Five Years After The Sports Betting Ban Is Lifted, Americans Have Come Around to The Idea

Five years ago, in May of 2018, The Supreme Court lifted the federal ban on sports betting by repealing PASPA — also known as the Professional and Amateur Sports Protection Act.

Since doing so, 33 states and Washington D.C. have legalized sports betting along with four others having legalized but not yet launching. As sports betting legislation continues to proliferate, a large majority of US citizens say they are in favor of its expansion.

85% Say ‘Yes’ To PASPA-Repeal

The American Gaming Association (AGA) conducted research to commemorate the five-year mark of legal sports betting, and their findings showed huge industry growth compared to their one-year report. They interviewed 1,066 American adults (21+) and 1,005 people who have placed a sports bet in the last 12 months.

According to their research, 85% of American adults agree with the decision to overturn PAPSA in 2018. This is up over 20% from 2019’s report which showed only 63% agreed. 77% of respondents support legalization in their state, specifically.

Others, namely those who aren’t sports and/or gambling fans, are unsure of the legal status of sports betting in their state – 29% of American adults, to be exact. In 2019, 74% of American adults were unsure of the legality of sports betting in their state, reflecting a 45% decrease (or increase in awareness), according to AGA.

As a result, Americans have legally wagered $220 billion since PASPA was overturned in May 2018. This has generated $3 billion in state and local taxes which fund various programs from education, healthcare, responsible gambling, and more.

The 12-figure number is especially impressive when you consider that the three biggest states (by population number) – California, Texas, and Florida – don’t have legal sports betting markets, despite being home to almost 50 professional sports teams, combined. Were any of them to legalize, there’s no telling how big this number could get.

Regulated Markets: The Rise And Fall

Because of the massive growth of the industry over the last five years, it’s not surprising that the number of people using unregulated, offshore sportsbooks have decreased dramatically. Since 2019, the number of online sports bets placed through regulated operators has increased by 33%. The share of bettors who wager through regulated operators has increased to 78% as well.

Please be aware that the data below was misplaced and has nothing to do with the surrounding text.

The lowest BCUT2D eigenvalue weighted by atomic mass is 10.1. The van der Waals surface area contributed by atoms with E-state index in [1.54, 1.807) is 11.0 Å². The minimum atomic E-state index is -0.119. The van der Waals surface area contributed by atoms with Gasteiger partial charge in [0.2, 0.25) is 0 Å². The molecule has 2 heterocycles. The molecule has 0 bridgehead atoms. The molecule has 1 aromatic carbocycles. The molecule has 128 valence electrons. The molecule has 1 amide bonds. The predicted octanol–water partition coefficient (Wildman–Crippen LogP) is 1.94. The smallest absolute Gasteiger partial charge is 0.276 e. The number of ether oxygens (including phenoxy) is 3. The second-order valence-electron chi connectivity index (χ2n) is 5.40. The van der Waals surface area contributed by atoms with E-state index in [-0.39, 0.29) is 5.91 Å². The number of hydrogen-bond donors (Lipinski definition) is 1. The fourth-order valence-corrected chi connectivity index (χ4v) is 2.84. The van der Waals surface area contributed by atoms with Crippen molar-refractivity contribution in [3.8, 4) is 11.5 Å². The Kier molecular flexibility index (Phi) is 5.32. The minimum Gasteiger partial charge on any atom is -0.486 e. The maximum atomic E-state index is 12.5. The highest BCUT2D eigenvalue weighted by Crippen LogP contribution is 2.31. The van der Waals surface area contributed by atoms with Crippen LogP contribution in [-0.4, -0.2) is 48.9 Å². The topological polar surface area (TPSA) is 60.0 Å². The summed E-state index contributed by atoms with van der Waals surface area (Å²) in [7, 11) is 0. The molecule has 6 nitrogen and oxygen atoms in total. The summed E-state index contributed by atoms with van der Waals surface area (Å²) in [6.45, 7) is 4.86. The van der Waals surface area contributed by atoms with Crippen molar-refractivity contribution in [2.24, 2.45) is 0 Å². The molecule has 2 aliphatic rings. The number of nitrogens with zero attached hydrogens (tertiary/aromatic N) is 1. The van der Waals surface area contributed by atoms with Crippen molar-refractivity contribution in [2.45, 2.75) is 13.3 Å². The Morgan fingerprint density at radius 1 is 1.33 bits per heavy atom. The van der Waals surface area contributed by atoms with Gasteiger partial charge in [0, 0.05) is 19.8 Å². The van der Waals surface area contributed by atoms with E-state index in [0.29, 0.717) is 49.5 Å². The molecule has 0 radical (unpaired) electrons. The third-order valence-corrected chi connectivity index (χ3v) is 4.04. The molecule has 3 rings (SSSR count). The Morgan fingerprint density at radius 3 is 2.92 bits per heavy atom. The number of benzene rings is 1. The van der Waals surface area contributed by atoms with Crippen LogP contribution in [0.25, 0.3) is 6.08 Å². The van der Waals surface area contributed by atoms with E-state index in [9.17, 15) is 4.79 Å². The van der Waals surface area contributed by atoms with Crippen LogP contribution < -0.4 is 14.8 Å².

While this trends in the right direction in terms of responsible gambling practices, there is still consumer confusion. According to the study, 70% of the bettors who placed bets with illegal operators thought they were betting with a legal operator at least half the time.

According to AGA’s survey which asked consumers what makes them think an illegal sportsbook is regulated, the following were the top reasons:

  • The online sportsbook is affiliated with a casino in the U.S.
  • The operator provides a statement that says sports bets placed at their online sportsbook are legal.
  • The site or its betting lines are mentioned in the media.

Responsible Gambling Awareness Growing Alongside The Industry

Considering the above confusion, the AGA and its partners are putting consumer protection at the forefront of their efforts.

“Five years post-PASPA, the AGA and our members continue to support responsibly expanding the legal market while cracking down on predatory illegal operators,” said AGA President and CEO Bill Miller. “The regulated industry and our partners across the entire ecosystem—policymakers, law enforcement, regulators, leagues, media, technology providers and more—have made significant strides in our collaborative consumer education efforts since 2018, and we will continue to find new ways to enhance consumer protections as the market matures.”

This coincides with a larger industry-wide initiative that includes efforts from several states to thwart misleading advertising in the business. Ohio’s launch in January created a larger conversation when lawmakers prohibited operators from using terms such as “free” and
“risk-free” in their marketing materials. The Ohio Casino Control Commission dished out hundreds of thousands of dollars worth of fines to those who didn’t comply. Massachusetts followed suit when they launched shortly after, enforcing similar restrictions. Now, several operators are banning the term themselves, across all states which they operate in.

And just a few weeks ago, the NFL suspended five different players for sports betting violations – a moment of condemnation despite professional sports leagues’ growing support for the sports betting industry.

Mia Fowler is a graduate of Chapman University where she studied business marketing and journalism and played on the women’s soccer team. Following her 16-year journey with soccer, she started writing for She specifically enjoys analysis of the NFL.

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